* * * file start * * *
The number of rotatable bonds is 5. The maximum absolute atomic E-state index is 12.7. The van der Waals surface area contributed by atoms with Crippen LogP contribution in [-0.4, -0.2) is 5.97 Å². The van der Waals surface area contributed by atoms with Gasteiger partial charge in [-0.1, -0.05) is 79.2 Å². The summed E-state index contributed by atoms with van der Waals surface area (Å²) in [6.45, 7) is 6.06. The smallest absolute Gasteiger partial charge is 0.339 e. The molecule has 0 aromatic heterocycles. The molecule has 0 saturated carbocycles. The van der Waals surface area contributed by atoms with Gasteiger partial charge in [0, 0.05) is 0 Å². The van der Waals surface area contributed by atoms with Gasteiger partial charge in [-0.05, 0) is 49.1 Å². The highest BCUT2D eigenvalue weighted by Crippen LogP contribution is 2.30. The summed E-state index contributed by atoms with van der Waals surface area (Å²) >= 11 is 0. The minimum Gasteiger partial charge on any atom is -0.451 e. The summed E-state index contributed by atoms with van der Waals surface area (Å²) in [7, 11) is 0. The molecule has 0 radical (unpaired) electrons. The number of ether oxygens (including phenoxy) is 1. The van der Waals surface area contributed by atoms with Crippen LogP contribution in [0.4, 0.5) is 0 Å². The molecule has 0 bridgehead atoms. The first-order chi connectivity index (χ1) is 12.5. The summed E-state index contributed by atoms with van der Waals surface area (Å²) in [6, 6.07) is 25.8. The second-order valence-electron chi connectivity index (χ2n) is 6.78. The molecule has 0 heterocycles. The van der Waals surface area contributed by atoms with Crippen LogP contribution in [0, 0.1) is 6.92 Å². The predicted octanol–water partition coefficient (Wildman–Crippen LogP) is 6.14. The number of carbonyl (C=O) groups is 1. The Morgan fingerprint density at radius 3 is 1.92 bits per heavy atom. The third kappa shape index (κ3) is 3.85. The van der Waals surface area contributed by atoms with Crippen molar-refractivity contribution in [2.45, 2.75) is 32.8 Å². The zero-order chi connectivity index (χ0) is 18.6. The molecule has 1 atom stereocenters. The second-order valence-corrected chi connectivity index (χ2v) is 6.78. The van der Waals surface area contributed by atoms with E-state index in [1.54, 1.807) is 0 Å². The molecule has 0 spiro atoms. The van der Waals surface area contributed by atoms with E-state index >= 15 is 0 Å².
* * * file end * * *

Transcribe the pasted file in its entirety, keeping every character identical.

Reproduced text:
The number of rotatable bonds is 5. The maximum absolute atomic E-state index is 12.7. The van der Waals surface area contributed by atoms with Crippen LogP contribution in [-0.4, -0.2) is 5.97 Å². The van der Waals surface area contributed by atoms with Gasteiger partial charge in [-0.1, -0.05) is 79.2 Å². The summed E-state index contributed by atoms with van der Waals surface area (Å²) in [6.45, 7) is 6.06. The smallest absolute Gasteiger partial charge is 0.339 e. The molecule has 0 aromatic heterocycles. The molecule has 0 saturated carbocycles. The van der Waals surface area contributed by atoms with Gasteiger partial charge in [0, 0.05) is 0 Å². The van der Waals surface area contributed by atoms with Gasteiger partial charge in [-0.05, 0) is 49.1 Å². The highest BCUT2D eigenvalue weighted by Crippen LogP contribution is 2.30. The summed E-state index contributed by atoms with van der Waals surface area (Å²) >= 11 is 0. The minimum Gasteiger partial charge on any atom is -0.451 e. The summed E-state index contributed by atoms with van der Waals surface area (Å²) in [7, 11) is 0. The molecule has 0 radical (unpaired) electrons. The number of ether oxygens (including phenoxy) is 1. The van der Waals surface area contributed by atoms with Crippen LogP contribution in [0.4, 0.5) is 0 Å². The molecule has 0 bridgehead atoms. The first-order chi connectivity index (χ1) is 12.5. The summed E-state index contributed by atoms with van der Waals surface area (Å²) in [6, 6.07) is 25.8. The second-order valence-electron chi connectivity index (χ2n) is 6.78. The molecule has 0 heterocycles. The van der Waals surface area contributed by atoms with Crippen LogP contribution in [0, 0.1) is 6.92 Å². The predicted octanol–water partition coefficient (Wildman–Crippen LogP) is 6.14. The number of carbonyl (C=O) groups is 1. The Morgan fingerprint density at radius 3 is 1.92 bits per heavy atom. The third kappa shape index (κ3) is 3.85. The van der Waals surface area contributed by atoms with Crippen molar-refractivity contribution in [2.45, 2.75) is 32.8 Å². The zero-order chi connectivity index (χ0) is 18.6. The molecule has 1 atom stereocenters. The second-order valence-corrected chi connectivity index (χ2v) is 6.78. The van der Waals surface area contributed by atoms with E-state index in [1.54, 1.807) is 0 Å². The molecule has 0 spiro atoms. The van der Waals surface area contributed by atoms with E-state index >= 15 is 0 Å².